Hillary’s vaccine price plan didn’t work the first time for a reason

The zombie scheme to control drug costs by having the government set prices is back from the dead.

Pundits in Forbes, The New Yorker and the Huffington Post have been raging about the “unsustainable” price of new cancer drugs all year. But anger about drug prices really went viral when Martin Shkreli, the CEO of Turing Pharmaceuticals, hiked the price of a generic tuberculosis drug he acquired by 5,000 percent.

Now price-control proposals are on the ballot in California, Ohio, Massachusetts and other states. Unsurprisingly, such plans are supported and encouraged by Hillary Rodham Clinton, who warned she’d rein in prices.

Biotechnology stocks fell: Investors remembered what happened the last time Clinton went on a price-control mission.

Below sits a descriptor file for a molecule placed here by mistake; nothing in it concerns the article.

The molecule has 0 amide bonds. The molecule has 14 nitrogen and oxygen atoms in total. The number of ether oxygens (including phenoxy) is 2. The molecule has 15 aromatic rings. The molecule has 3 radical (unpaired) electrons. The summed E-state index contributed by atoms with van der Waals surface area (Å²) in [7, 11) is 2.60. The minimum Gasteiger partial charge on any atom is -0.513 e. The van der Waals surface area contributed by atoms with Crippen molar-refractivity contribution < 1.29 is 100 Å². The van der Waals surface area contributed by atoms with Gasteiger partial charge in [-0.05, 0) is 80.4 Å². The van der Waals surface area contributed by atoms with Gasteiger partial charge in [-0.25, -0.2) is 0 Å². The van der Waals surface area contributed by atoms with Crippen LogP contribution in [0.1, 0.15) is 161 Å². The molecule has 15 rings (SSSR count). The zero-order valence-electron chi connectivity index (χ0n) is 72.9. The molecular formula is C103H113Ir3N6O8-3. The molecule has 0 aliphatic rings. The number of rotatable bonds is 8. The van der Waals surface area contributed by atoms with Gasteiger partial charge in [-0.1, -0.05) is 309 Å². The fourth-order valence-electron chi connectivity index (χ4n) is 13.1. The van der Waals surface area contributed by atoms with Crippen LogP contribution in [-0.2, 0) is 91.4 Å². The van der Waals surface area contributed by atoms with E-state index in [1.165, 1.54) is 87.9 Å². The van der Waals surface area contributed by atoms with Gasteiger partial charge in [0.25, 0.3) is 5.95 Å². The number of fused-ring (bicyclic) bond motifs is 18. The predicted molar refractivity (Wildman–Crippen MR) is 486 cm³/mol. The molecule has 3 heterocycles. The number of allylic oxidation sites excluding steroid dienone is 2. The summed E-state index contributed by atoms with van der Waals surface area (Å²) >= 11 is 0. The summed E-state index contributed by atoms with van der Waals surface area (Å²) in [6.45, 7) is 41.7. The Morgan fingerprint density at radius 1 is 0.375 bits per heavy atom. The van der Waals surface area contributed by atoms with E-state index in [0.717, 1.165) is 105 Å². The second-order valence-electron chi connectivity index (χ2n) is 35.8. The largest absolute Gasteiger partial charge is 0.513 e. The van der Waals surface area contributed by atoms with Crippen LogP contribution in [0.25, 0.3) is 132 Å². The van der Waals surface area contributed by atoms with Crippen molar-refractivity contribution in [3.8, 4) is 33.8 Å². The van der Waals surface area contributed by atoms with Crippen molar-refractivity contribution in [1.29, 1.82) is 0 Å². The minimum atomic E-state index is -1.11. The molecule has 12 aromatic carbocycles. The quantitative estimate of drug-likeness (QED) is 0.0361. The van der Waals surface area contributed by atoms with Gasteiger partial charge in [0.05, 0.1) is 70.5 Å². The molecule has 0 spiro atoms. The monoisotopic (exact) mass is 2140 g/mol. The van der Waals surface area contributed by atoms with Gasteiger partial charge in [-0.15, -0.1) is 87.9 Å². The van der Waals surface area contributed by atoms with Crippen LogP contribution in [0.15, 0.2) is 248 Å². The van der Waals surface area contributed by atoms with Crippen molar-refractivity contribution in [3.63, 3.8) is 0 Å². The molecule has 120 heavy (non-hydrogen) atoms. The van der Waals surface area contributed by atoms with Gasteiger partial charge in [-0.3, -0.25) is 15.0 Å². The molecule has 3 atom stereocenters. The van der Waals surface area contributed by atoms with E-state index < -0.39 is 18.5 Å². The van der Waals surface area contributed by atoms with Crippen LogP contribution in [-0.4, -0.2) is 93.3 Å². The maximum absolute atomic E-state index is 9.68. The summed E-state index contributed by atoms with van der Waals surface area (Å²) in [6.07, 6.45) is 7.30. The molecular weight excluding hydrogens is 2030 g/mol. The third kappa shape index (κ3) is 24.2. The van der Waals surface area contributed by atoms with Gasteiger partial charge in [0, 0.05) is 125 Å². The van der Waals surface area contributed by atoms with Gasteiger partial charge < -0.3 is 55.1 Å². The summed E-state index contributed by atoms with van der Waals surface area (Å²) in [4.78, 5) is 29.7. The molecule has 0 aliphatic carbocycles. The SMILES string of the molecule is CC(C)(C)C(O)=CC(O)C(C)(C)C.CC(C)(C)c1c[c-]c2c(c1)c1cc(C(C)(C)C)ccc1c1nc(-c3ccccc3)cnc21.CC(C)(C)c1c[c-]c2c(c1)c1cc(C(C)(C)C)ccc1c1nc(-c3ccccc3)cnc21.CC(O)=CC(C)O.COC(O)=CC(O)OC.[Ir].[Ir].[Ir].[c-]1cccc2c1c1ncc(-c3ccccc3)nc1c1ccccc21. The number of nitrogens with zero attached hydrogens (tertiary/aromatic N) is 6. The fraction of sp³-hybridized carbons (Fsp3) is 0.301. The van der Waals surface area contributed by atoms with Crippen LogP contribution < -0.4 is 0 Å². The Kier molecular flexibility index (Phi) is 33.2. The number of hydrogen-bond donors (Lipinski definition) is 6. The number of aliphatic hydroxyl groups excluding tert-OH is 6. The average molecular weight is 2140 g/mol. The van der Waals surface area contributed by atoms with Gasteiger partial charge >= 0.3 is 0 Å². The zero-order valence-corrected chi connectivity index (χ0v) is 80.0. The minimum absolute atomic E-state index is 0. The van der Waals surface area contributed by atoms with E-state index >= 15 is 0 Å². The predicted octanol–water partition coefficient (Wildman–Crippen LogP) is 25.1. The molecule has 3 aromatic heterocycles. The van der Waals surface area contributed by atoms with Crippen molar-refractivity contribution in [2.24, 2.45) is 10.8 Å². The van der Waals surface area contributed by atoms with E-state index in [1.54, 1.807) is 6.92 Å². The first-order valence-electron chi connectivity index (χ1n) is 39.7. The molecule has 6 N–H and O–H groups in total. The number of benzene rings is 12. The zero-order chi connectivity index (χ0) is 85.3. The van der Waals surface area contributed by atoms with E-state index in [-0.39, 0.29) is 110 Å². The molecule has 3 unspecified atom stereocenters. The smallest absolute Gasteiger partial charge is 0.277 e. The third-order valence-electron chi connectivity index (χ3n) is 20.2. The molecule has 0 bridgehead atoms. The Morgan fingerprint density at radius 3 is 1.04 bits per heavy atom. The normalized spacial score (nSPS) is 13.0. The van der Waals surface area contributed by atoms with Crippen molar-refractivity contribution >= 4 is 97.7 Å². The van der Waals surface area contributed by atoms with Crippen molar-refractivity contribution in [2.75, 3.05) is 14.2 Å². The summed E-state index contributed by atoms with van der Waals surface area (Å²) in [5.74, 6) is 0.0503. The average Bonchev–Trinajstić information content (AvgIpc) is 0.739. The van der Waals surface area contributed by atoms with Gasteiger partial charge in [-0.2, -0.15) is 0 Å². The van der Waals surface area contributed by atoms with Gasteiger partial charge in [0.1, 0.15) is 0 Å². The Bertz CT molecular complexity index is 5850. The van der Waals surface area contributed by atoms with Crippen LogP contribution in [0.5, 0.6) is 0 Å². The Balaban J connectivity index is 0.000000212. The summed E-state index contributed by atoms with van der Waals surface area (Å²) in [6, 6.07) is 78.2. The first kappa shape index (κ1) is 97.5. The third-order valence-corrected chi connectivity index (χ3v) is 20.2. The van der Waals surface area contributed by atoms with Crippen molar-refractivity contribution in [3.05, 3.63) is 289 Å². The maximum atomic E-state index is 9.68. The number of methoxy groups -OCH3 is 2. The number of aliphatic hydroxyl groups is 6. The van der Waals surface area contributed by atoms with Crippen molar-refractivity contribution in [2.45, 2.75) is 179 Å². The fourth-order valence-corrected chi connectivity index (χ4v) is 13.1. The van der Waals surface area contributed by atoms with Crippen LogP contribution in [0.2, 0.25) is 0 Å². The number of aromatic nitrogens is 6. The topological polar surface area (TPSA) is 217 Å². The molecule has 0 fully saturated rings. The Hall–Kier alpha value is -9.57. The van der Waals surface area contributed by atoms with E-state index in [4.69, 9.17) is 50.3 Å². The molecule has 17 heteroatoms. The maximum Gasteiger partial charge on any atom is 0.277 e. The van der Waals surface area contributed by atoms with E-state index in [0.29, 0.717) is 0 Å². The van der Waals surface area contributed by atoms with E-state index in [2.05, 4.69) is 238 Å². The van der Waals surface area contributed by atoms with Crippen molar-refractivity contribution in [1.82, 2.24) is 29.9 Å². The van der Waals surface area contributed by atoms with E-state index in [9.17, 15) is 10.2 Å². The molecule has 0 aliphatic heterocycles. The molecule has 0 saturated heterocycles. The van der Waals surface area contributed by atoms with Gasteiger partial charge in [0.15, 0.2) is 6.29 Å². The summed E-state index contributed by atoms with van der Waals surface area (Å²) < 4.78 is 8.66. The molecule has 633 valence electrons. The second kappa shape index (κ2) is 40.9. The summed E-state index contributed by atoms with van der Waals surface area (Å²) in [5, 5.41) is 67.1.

But not everyone does. To refresh:

As first lady and in charge of the Bill Clinton administration’s health-care reform effort, Hillary accused “greedy” drug companies of exorbitant price increases for vaccines. In 1993, she first proposed nationalizing the vaccine industry. She settled for a Vaccines for Children Program that saw the federal government buy up over half of all available vaccines at government-set prices.
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